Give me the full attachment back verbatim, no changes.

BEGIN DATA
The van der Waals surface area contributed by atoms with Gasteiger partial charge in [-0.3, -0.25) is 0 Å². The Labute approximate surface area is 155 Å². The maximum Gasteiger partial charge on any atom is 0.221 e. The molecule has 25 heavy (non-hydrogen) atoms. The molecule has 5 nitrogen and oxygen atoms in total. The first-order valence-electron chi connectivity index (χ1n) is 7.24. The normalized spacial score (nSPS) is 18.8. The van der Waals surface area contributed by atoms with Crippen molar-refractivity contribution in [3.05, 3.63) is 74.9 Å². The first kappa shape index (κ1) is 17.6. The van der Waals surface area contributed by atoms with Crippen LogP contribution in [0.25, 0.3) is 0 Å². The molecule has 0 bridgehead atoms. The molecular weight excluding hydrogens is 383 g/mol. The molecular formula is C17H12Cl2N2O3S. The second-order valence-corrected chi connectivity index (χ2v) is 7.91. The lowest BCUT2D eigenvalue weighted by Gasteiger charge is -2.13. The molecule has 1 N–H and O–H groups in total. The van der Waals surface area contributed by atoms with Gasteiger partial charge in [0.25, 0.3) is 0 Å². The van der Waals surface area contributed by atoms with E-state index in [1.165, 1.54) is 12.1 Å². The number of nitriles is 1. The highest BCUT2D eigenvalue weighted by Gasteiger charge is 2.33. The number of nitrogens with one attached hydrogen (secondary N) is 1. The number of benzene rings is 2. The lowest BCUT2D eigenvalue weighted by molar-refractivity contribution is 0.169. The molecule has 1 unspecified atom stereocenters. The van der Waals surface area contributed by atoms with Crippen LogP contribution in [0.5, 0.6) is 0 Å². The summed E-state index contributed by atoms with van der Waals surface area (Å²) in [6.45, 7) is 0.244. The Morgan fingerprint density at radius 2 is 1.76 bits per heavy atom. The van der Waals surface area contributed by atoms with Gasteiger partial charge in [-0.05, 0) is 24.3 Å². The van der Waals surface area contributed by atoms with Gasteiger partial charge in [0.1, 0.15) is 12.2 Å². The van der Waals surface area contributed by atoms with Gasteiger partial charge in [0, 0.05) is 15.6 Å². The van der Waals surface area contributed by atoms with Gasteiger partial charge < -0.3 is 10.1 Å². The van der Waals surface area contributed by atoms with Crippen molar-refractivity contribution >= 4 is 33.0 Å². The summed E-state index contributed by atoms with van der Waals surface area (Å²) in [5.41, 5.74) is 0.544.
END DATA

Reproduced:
The van der Waals surface area contributed by atoms with Gasteiger partial charge in [-0.3, -0.25) is 0 Å². The Labute approximate surface area is 155 Å². The maximum Gasteiger partial charge on any atom is 0.221 e. The molecule has 25 heavy (non-hydrogen) atoms. The molecule has 5 nitrogen and oxygen atoms in total. The first-order valence-electron chi connectivity index (χ1n) is 7.24. The normalized spacial score (nSPS) is 18.8. The van der Waals surface area contributed by atoms with Crippen molar-refractivity contribution in [3.05, 3.63) is 74.9 Å². The first kappa shape index (κ1) is 17.6. The van der Waals surface area contributed by atoms with Crippen LogP contribution in [0.25, 0.3) is 0 Å². The molecule has 0 bridgehead atoms. The molecular weight excluding hydrogens is 383 g/mol. The molecular formula is C17H12Cl2N2O3S. The second-order valence-corrected chi connectivity index (χ2v) is 7.91. The lowest BCUT2D eigenvalue weighted by Gasteiger charge is -2.13. The molecule has 1 N–H and O–H groups in total. The van der Waals surface area contributed by atoms with Gasteiger partial charge in [0.25, 0.3) is 0 Å². The van der Waals surface area contributed by atoms with E-state index in [1.165, 1.54) is 12.1 Å². The number of nitriles is 1. The highest BCUT2D eigenvalue weighted by Gasteiger charge is 2.33. The number of nitrogens with one attached hydrogen (secondary N) is 1. The number of benzene rings is 2. The lowest BCUT2D eigenvalue weighted by molar-refractivity contribution is 0.169. The molecule has 1 unspecified atom stereocenters. The van der Waals surface area contributed by atoms with Crippen LogP contribution in [0.5, 0.6) is 0 Å². The summed E-state index contributed by atoms with van der Waals surface area (Å²) in [6.45, 7) is 0.244. The Morgan fingerprint density at radius 2 is 1.76 bits per heavy atom. The van der Waals surface area contributed by atoms with Gasteiger partial charge in [-0.05, 0) is 24.3 Å². The van der Waals surface area contributed by atoms with Gasteiger partial charge in [0.1, 0.15) is 12.2 Å². The van der Waals surface area contributed by atoms with Gasteiger partial charge in [0, 0.05) is 15.6 Å². The van der Waals surface area contributed by atoms with Gasteiger partial charge < -0.3 is 10.1 Å². The van der Waals surface area contributed by atoms with Crippen molar-refractivity contribution >= 4 is 33.0 Å². The summed E-state index contributed by atoms with van der Waals surface area (Å²) in [5.41, 5.74) is 0.544.